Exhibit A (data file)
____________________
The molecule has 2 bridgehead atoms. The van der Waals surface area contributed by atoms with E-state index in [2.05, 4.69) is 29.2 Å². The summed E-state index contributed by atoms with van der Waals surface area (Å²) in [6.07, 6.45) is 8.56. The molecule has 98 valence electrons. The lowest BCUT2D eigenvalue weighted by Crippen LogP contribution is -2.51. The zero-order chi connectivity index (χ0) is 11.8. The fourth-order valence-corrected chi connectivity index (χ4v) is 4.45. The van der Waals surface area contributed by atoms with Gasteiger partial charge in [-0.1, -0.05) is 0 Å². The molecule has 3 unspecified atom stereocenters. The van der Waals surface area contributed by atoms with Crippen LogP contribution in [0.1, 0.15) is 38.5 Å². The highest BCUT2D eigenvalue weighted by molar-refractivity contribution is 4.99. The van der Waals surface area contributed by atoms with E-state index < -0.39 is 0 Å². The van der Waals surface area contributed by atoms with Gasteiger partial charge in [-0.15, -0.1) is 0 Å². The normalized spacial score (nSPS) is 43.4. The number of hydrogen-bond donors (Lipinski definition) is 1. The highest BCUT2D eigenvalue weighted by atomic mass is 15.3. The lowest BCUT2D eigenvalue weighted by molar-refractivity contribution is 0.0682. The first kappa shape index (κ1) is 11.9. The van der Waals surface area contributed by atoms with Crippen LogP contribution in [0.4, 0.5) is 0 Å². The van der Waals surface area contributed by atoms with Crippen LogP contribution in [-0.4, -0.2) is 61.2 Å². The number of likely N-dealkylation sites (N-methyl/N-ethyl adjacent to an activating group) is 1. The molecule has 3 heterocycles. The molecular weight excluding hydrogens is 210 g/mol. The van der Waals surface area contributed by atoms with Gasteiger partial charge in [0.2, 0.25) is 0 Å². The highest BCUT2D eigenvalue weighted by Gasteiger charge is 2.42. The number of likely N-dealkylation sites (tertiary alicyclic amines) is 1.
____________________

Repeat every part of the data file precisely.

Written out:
The molecule has 2 bridgehead atoms. The van der Waals surface area contributed by atoms with E-state index in [2.05, 4.69) is 29.2 Å². The summed E-state index contributed by atoms with van der Waals surface area (Å²) in [6.07, 6.45) is 8.56. The molecule has 98 valence electrons. The lowest BCUT2D eigenvalue weighted by Crippen LogP contribution is -2.51. The zero-order chi connectivity index (χ0) is 11.8. The fourth-order valence-corrected chi connectivity index (χ4v) is 4.45. The van der Waals surface area contributed by atoms with Gasteiger partial charge in [-0.1, -0.05) is 0 Å². The molecule has 3 unspecified atom stereocenters. The van der Waals surface area contributed by atoms with Crippen LogP contribution in [0.1, 0.15) is 38.5 Å². The highest BCUT2D eigenvalue weighted by molar-refractivity contribution is 4.99. The van der Waals surface area contributed by atoms with E-state index < -0.39 is 0 Å². The van der Waals surface area contributed by atoms with Gasteiger partial charge in [-0.15, -0.1) is 0 Å². The normalized spacial score (nSPS) is 43.4. The number of hydrogen-bond donors (Lipinski definition) is 1. The highest BCUT2D eigenvalue weighted by atomic mass is 15.3. The lowest BCUT2D eigenvalue weighted by molar-refractivity contribution is 0.0682. The first kappa shape index (κ1) is 11.9. The van der Waals surface area contributed by atoms with Crippen LogP contribution in [0.4, 0.5) is 0 Å². The van der Waals surface area contributed by atoms with Crippen LogP contribution in [-0.4, -0.2) is 61.2 Å². The number of likely N-dealkylation sites (N-methyl/N-ethyl adjacent to an activating group) is 1. The molecule has 3 heterocycles. The molecular weight excluding hydrogens is 210 g/mol. The van der Waals surface area contributed by atoms with Gasteiger partial charge in [0.2, 0.25) is 0 Å². The highest BCUT2D eigenvalue weighted by Gasteiger charge is 2.42. The number of likely N-dealkylation sites (tertiary alicyclic amines) is 1.